Operative intervention is saved for cases with irreversible bone pain, hypercalcemia, or radiographic evidence of severe cortical destruction9,25,41,49. Operative correction of phalangeal sarcoidosis consists of curettage and reduction, whereas pathological fractures in the long bones are treated with excision followed by osteosynthetic reconstruction with grafts10,51,72,79,83. Hand fractures secondary to sarcoid generally require operative correction given poor healing and response to corticosteroids, although there are reports of hand fractures secondary to sarcoid involvement healing without surgical intervention9,54,70,78. However, even with surgical intervention, failure is common in cases of phalangeal sarcoidosis9,54,70,78. Most cases of vertebral involvement require spinal fusion, especially in cases with spinal instability and neurological involvement20,50,102.
Conclusion: Recommendations for Isolated Osseous Sarcoidosis
The state of the literature advises a broad, open-ended approach to the patient with a prior history of sarcoidosis presenting with symptomatic bone pain. Because of its sensitivity and its utility in monitoring osseous lesions, MRI is a practical initial study. Scintigraphy may be used in addition to confirm uptake in osseous lesions and stage the extent of lesions. However, orthopaedists must have low thresholds to depend on biopsies to make a definitive diagnosis as early biopsies decrease workup time and avoid unnecessary tests that are lower yield. For the treatment of osseous sarcoid, the literature has shown that a course of tapered corticosteroids is an efficacious treatment for symptomatic cases; operative treatment is indicated for patients with refractory pain, hypercalcemia, or severe cortical destruction and particularly for patients presenting with phalangeal lesions, spinal instability, or long bone fractures.
A challenge to the orthopaedic surgeon nevertheless remains in the management of patients who present with isolated osseous lesions without prior diagnoses of sarcoidosis. On the basis of our review, we suggest that these patients should undergo a thorough evaluation including chest radiographs for bilateral hilar lymphadenopathy or interstitial lung disease suggestive of pulmonary sarcoid. Other manifestations of sarcoidosis (such as uveitis, anemia, lymphopenia, anemia, subcutaneous nodules, and/or peripheral nerve involvement) should be assessed through routine laboratory and physical examinations. Biopsies of extraosseous lesions should be taken for confirmation of systemic sarcoid. Treatment should be directed directly at osseous lesions as clinically indicated (i.e., surgery for spinal instability or clinically symptomatic disease or fracture) in conjunction with systemic treatment through tapered corticosteroids.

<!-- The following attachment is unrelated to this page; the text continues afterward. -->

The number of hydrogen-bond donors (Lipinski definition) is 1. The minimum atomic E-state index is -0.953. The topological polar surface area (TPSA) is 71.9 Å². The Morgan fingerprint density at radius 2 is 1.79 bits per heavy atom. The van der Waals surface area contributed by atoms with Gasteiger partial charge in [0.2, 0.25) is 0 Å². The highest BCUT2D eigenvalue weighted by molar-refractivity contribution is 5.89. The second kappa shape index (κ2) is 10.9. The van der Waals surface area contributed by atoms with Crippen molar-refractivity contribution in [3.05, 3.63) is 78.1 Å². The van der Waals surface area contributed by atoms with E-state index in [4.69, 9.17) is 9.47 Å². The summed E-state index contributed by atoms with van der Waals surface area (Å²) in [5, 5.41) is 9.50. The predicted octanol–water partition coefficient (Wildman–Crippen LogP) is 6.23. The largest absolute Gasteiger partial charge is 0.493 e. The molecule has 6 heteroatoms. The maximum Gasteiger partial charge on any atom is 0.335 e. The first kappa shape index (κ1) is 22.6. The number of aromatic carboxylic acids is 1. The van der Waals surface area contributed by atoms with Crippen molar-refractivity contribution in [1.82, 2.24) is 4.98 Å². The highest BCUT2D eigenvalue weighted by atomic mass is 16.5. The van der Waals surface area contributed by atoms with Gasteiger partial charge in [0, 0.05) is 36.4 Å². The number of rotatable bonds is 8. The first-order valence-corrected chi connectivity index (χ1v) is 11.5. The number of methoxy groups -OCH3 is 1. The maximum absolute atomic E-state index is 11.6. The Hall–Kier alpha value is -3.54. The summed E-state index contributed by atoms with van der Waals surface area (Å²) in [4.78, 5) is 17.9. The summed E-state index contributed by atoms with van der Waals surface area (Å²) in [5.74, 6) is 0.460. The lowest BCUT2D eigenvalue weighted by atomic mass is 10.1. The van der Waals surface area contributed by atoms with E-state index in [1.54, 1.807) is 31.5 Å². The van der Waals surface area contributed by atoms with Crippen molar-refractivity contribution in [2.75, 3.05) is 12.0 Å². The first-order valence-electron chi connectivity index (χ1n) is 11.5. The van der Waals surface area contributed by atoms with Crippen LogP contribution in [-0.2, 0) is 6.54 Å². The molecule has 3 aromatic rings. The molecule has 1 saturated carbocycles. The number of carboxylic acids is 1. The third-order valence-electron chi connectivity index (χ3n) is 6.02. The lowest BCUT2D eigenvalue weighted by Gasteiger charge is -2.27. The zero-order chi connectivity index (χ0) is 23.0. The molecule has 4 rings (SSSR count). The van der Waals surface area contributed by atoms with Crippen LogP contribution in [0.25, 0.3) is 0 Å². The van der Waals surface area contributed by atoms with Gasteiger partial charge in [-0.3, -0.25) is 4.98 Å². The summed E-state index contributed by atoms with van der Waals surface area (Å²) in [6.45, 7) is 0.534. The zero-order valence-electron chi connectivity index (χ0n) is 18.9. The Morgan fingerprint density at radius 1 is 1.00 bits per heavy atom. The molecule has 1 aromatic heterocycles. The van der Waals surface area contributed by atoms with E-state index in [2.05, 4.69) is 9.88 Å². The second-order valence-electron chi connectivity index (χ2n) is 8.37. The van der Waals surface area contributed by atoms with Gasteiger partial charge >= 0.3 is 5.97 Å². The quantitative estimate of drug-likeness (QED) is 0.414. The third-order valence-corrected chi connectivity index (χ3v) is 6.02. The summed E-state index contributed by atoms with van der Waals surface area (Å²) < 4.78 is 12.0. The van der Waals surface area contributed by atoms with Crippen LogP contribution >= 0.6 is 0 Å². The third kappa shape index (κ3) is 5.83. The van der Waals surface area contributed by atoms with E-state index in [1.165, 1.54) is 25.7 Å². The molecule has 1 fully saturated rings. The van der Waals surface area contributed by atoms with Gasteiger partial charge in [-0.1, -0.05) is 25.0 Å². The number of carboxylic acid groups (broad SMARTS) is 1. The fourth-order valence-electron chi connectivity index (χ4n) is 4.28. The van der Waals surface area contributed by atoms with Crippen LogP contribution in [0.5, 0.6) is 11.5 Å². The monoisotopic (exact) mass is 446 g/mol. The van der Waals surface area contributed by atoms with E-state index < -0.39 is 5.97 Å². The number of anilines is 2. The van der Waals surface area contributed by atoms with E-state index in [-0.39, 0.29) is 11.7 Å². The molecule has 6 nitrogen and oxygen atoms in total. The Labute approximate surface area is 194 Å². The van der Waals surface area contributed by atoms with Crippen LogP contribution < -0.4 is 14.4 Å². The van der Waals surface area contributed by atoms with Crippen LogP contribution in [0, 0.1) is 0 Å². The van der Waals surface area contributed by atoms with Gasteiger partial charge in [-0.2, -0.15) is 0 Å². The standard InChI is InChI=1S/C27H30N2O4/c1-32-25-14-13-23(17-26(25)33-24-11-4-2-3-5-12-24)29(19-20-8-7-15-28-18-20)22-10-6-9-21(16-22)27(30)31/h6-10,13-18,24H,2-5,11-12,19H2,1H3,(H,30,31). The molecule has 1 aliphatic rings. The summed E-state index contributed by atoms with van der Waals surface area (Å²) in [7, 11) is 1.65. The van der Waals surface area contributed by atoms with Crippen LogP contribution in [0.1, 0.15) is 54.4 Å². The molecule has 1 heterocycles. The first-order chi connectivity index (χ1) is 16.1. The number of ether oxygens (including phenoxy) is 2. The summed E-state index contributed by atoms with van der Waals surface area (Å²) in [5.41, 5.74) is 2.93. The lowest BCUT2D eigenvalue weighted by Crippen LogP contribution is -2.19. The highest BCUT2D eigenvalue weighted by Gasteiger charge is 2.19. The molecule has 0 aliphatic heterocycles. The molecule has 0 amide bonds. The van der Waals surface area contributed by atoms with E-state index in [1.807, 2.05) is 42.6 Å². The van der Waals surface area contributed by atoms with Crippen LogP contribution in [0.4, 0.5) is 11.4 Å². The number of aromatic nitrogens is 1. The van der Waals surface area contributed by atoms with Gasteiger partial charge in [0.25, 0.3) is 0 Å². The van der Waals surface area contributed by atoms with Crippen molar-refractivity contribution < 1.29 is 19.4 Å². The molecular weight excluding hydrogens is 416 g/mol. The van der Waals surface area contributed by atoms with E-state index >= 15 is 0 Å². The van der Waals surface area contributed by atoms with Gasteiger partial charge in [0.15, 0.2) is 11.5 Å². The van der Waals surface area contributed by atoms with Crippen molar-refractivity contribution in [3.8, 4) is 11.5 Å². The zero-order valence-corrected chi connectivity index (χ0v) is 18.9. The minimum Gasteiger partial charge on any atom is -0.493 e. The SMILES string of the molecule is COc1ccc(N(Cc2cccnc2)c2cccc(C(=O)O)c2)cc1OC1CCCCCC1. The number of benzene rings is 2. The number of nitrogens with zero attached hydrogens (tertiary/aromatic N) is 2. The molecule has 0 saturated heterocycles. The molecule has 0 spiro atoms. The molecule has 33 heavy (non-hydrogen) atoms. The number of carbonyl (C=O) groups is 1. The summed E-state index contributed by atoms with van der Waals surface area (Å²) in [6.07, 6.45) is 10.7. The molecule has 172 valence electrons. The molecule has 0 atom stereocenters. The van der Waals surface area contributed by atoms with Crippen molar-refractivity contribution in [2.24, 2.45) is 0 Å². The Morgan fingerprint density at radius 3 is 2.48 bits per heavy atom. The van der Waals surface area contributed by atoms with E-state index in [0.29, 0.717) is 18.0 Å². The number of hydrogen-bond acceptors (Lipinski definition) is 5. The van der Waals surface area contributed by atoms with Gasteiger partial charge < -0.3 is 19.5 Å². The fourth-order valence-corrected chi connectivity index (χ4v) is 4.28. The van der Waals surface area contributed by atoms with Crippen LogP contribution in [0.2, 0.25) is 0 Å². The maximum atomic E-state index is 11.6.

As evidenced by the frequency of extraosseous manifestations in patients with osseous sarcoidosis and the associated diagnostic challenges, a multispecialty approach for acute treatment and long-term management is essential, involving the orthopaedist, the primary care physician, and necessary specialists. Appropriate corticosteroid dosing should cover extraosseous lesions as well as clinically silent osseous lesions. Follow-up for surgical patients should be more vigilant and should involve periodic radiographs of the affected bone and chest to monitor the disease course. Repeat scintigraphy and MRI should be regularly conducted to detect silent lesions. Patients should undergo follow-up for at least one year after clinical and radiographic resolution of symptoms per the standard advised by the current literature.
In spite of these recommendations, the state of the literature remains incomplete for osseous sarcoidosis, and additional high-quality studies are needed. Nevertheless, through our review and case report analysis, trends among case reports reflect patterns of the literature and may serve as a useful guide to diagnostic and treatment approaches in the interim.
The MeSH terms and identified articles are shown in Table A1.
Source of Funding: There was no external source of funding for this study.
Investigation performed at Vanderbilt Orthopaedic Oncology, Nashville, Tennessee
Disclosure: None of the authors received payments or services, either directly or indirectly (i.e., via his or her institution), from a third party in support of any aspect of this work. None of the authors, or their institution(s), have had any financial relationship, in the thirty-six months prior to submission of this work, with any entity in the biomedical arena that could be perceived to influence or have the potential to influence what is written in this work. Also, no author has had any other relationships, or has engaged in any other activities, that could be perceived to influence or have the potential to influence what is written in this work. The complete Disclosures of Potential Conflicts of Interest submitted by authors are always provided with the online version of the article.